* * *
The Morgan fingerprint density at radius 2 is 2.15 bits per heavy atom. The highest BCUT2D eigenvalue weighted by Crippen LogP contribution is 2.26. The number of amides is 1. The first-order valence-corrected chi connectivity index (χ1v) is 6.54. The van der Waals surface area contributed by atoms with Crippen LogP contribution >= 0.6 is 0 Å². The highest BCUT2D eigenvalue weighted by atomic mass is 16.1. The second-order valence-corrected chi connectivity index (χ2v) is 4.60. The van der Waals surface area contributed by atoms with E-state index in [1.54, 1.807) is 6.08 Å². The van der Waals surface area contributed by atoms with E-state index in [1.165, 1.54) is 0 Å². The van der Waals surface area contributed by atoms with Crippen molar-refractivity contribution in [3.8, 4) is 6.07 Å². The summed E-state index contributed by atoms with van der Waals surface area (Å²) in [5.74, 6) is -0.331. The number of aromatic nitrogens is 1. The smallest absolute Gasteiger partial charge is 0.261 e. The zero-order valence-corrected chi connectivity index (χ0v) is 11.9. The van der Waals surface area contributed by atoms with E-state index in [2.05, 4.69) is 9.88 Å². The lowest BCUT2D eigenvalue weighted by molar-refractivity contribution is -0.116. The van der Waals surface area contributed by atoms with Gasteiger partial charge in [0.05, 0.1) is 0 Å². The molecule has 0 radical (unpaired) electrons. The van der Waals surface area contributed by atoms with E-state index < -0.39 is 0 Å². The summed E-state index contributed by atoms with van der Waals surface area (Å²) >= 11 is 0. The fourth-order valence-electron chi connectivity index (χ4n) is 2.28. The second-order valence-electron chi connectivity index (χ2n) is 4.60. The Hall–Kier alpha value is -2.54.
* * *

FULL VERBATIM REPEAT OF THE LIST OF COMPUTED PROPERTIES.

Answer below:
The Morgan fingerprint density at radius 2 is 2.15 bits per heavy atom. The highest BCUT2D eigenvalue weighted by Crippen LogP contribution is 2.26. The number of amides is 1. The first-order valence-corrected chi connectivity index (χ1v) is 6.54. The van der Waals surface area contributed by atoms with Crippen LogP contribution >= 0.6 is 0 Å². The highest BCUT2D eigenvalue weighted by atomic mass is 16.1. The second-order valence-corrected chi connectivity index (χ2v) is 4.60. The van der Waals surface area contributed by atoms with E-state index in [1.54, 1.807) is 6.08 Å². The van der Waals surface area contributed by atoms with E-state index in [1.165, 1.54) is 0 Å². The van der Waals surface area contributed by atoms with Crippen molar-refractivity contribution in [3.8, 4) is 6.07 Å². The summed E-state index contributed by atoms with van der Waals surface area (Å²) in [5.74, 6) is -0.331. The number of aromatic nitrogens is 1. The smallest absolute Gasteiger partial charge is 0.261 e. The zero-order valence-corrected chi connectivity index (χ0v) is 11.9. The van der Waals surface area contributed by atoms with E-state index in [2.05, 4.69) is 9.88 Å². The lowest BCUT2D eigenvalue weighted by molar-refractivity contribution is -0.116. The van der Waals surface area contributed by atoms with Gasteiger partial charge in [0.05, 0.1) is 0 Å². The molecule has 0 radical (unpaired) electrons. The van der Waals surface area contributed by atoms with E-state index < -0.39 is 0 Å². The summed E-state index contributed by atoms with van der Waals surface area (Å²) >= 11 is 0. The fourth-order valence-electron chi connectivity index (χ4n) is 2.28. The second-order valence-electron chi connectivity index (χ2n) is 4.60. The Hall–Kier alpha value is -2.54.